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How a Robot Vacuum Can Improve Your Life

How do they clean?

The robo-vacuum first gets a lay of your home. Either through laser technology, sensors, cameras, or a combination of any of the above, it maps out the floor space, and makes sure to avoid any furniture — or it cleans under it if your items are high enough from the floor. Many newer models feature Wi-Fi connectivity, so users can trigger and track their vacuum from an app.

Suction levels vary from surface to surface. The machines adjust based on its floor surroundings, although most work best on hardwood floors. Sometimes, your vacuum may get caught on area rug, cords, or other obstructions.

Underneath, dirt gets sucked up via rubber roller and side brushes, which help get debris out of corners. 

On short carpet, the vacuum is sufficient at picking up larger bits of debris and pet hair, though it doesn’t get as deep a clean as the traditional stand-up vacuum. Longer carpet fibers can get tangled in the rollers and brushes and can stall the cleaning cycle, which isn’t ideal for when it’s running while you’re away. 

The vacuum will rove around your house until the cleaning cycle is complete, or until its charge runs low. Then, it’ll return to its charging dock, though some models may die mid–cleaning cycle without making it back to their homes.

Who are robot vacuums for?

People who live in apartments with hardwood floors would get the most utility out of these gadgets. Pet owners also stand to gain a lot from robot vacuums. 

Some brands have models that pair with Amazon Alexa and Google Assistant.

Where do they excel?

These gadgets are great at preventing large messes from building up on hard surfaces. Just make sure the room is clear of any shoes, clothes, toys, and other clutter.

There’s an element of mindlessness when it comes to cleaning, too. Set them off and they’ll return to their docks when finished. Many models have a scheduling feature.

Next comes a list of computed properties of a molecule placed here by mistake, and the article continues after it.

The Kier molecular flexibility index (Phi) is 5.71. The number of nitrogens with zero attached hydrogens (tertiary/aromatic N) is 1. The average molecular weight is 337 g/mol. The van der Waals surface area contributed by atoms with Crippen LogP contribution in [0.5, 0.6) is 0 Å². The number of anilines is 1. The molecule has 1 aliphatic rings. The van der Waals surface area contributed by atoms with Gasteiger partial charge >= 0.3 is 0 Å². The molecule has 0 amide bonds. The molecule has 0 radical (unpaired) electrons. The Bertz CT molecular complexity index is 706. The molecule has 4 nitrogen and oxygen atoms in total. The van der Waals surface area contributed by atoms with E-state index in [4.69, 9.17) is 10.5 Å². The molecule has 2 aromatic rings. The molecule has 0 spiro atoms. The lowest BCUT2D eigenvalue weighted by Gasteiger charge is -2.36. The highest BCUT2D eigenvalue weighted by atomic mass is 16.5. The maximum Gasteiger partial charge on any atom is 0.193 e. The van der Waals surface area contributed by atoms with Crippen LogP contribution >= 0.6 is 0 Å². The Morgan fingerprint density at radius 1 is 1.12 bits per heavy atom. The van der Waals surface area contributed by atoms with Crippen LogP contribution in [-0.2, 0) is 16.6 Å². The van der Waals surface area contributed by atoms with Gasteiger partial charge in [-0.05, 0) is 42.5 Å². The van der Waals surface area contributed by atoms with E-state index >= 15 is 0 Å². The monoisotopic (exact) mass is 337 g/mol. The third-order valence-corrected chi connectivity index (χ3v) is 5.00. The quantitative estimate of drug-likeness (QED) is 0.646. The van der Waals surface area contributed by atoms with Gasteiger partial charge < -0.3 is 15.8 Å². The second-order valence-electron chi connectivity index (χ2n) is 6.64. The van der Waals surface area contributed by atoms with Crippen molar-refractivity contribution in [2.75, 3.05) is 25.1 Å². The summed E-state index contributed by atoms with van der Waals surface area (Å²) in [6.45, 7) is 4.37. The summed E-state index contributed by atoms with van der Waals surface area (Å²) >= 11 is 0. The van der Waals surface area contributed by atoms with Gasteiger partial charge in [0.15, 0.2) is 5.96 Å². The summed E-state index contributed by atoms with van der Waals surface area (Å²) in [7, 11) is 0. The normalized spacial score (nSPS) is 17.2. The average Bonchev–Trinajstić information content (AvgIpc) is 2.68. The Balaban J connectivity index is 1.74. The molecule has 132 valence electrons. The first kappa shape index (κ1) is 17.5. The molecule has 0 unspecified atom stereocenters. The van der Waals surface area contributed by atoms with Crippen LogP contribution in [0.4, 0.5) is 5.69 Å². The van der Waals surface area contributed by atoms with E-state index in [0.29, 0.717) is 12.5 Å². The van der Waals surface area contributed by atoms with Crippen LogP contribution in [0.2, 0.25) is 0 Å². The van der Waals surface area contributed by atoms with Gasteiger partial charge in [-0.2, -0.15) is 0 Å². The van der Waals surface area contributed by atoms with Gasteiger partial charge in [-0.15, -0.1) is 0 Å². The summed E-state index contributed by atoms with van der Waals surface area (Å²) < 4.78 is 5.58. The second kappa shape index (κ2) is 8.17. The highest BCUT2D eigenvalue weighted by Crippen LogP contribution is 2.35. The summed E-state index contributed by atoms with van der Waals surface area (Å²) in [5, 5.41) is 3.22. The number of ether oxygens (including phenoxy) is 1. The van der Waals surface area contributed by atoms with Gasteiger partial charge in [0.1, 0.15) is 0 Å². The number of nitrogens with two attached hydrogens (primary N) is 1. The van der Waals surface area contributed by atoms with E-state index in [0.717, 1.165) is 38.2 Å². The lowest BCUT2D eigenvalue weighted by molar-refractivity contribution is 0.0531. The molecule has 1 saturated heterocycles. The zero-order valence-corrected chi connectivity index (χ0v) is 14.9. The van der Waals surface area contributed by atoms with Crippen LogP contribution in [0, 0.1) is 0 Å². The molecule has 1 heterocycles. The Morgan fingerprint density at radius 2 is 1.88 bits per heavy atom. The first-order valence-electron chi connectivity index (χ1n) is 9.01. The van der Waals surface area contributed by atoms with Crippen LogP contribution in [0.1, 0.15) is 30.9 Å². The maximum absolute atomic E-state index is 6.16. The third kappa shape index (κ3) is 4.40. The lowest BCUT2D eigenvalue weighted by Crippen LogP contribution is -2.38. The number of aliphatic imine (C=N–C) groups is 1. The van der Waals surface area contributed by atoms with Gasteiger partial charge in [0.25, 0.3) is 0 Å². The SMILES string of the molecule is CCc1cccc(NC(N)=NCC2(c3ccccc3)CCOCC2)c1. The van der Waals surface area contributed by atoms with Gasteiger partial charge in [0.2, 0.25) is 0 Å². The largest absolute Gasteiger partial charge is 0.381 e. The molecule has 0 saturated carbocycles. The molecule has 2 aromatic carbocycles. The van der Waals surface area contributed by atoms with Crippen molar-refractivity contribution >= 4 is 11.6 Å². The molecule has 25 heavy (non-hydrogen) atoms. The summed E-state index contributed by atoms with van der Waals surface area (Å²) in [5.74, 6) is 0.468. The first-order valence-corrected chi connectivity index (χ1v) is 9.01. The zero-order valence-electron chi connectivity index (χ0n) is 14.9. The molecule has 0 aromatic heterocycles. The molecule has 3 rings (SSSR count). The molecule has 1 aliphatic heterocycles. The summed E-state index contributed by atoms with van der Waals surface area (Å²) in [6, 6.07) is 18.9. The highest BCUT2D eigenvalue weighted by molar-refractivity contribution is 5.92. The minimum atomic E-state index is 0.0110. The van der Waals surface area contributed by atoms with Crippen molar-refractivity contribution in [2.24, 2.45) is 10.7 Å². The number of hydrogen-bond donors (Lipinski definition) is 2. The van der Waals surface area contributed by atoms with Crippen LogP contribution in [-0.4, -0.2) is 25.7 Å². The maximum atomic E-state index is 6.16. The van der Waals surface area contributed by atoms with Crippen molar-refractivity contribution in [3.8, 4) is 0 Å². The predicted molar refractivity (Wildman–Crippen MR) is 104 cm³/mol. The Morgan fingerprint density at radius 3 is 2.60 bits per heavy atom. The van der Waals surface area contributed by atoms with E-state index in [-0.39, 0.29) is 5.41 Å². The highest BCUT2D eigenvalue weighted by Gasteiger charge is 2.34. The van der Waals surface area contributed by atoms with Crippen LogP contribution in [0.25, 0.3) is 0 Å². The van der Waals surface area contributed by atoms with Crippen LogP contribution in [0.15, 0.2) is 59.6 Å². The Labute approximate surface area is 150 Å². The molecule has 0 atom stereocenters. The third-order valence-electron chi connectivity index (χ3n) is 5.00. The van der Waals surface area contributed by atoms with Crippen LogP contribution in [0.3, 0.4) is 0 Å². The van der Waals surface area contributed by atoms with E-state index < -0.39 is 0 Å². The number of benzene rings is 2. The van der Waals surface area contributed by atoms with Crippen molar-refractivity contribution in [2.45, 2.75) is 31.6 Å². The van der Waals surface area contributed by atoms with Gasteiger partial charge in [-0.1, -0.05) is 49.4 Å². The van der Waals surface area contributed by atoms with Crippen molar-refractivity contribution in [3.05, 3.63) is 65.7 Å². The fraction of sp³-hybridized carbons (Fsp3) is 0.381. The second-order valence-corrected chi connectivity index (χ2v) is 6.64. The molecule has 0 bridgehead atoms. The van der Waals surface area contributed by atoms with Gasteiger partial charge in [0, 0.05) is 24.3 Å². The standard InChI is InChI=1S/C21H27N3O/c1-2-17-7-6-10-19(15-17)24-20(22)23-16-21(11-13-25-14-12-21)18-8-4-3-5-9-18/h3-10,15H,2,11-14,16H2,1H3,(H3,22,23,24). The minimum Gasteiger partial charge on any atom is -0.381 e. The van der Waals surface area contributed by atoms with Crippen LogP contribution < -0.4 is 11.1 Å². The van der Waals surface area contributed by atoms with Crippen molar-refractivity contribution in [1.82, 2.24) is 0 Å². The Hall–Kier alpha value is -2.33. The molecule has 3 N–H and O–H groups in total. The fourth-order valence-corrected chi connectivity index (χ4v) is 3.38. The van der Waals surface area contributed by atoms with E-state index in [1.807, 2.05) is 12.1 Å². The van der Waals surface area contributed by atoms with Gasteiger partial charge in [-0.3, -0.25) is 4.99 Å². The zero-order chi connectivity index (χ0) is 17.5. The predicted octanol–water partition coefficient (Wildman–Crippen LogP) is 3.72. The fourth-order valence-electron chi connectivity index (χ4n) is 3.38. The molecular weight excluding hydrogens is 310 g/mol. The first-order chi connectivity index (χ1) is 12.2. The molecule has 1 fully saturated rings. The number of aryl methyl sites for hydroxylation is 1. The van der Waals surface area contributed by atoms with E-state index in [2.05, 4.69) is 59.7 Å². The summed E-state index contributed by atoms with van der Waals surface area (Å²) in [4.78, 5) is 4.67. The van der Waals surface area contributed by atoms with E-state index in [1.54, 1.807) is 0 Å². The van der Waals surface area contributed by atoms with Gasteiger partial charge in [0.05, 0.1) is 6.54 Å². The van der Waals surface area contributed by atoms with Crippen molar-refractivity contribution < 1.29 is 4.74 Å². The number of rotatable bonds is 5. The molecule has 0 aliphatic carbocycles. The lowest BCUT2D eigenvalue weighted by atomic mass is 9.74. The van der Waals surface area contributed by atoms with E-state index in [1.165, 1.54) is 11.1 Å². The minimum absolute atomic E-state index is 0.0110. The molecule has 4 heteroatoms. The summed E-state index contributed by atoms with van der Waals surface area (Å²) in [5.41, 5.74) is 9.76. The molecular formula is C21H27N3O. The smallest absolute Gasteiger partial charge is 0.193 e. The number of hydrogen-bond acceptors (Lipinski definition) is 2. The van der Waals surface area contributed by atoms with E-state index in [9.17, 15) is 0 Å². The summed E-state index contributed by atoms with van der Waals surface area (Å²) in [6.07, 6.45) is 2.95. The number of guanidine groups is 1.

Where do they fall short?

Despite being an item to make your home smarter, these robots aren’t the most intelligent. Their mapping and navigation system technology sometimes gets a little wonky on dark floors, around various furniture setups, or the machine will get lost throughout the house, trapping itself in a closet or bedroom. 

Frilly rugs and blankets, shoelaces, and extension cords can be debris fodder for robot vacuums, causing it to either get stuck or drag objects like lamps and shoes around a room. Longer carpeting also tends to challenge robot vacuums, since they can get caught on the fibers and don’t clean as deeply as upright vacuums or steam cleaners.

If you own pets that aren’t completely house trained, or prone to having accidents within your home, you may want to avoid a robot vacuum. Some robot vacuum owners have found that their robot vacuum will run over pet feces or urine on their floor and track the mess all over the house which can ruin carpets and the vacuum. 

The shape of these things can be a little limiting. Because they’re designed to be compact, the dustbins fill rather quickly depending on the amount of hair or debris it sucks up. Their round shape can make corner-cleaning tricky, too. 

Final verdict

A robot vacuum doesn’t replace an upright vacuum or a deep housecleaning, but it does help pick up things like food crumbs, cat litter, hair of all types, dust bunnies and every other dense particle we leave behind on the floors when we’re living in a house. They’re suited for office spaces, too, because the last thing you want to worry about when you’re on deadline is why the floor is covered in sprinkles. Many robot vacuums can be scheduled to run as often as once a day or several times a week, and some are available with companion apps. If you’re concerned about allergies or dust, you can also find models with built-in HEPA filters.

Sources: NYMag.com http://nymag.com/intelligencer/smarthome/should-you-get-a-robot-vacuum.html ; Tom’s Guide https://www.tomsguide.com/us/robot-vacuum-buying-guide,review-4084.html ;

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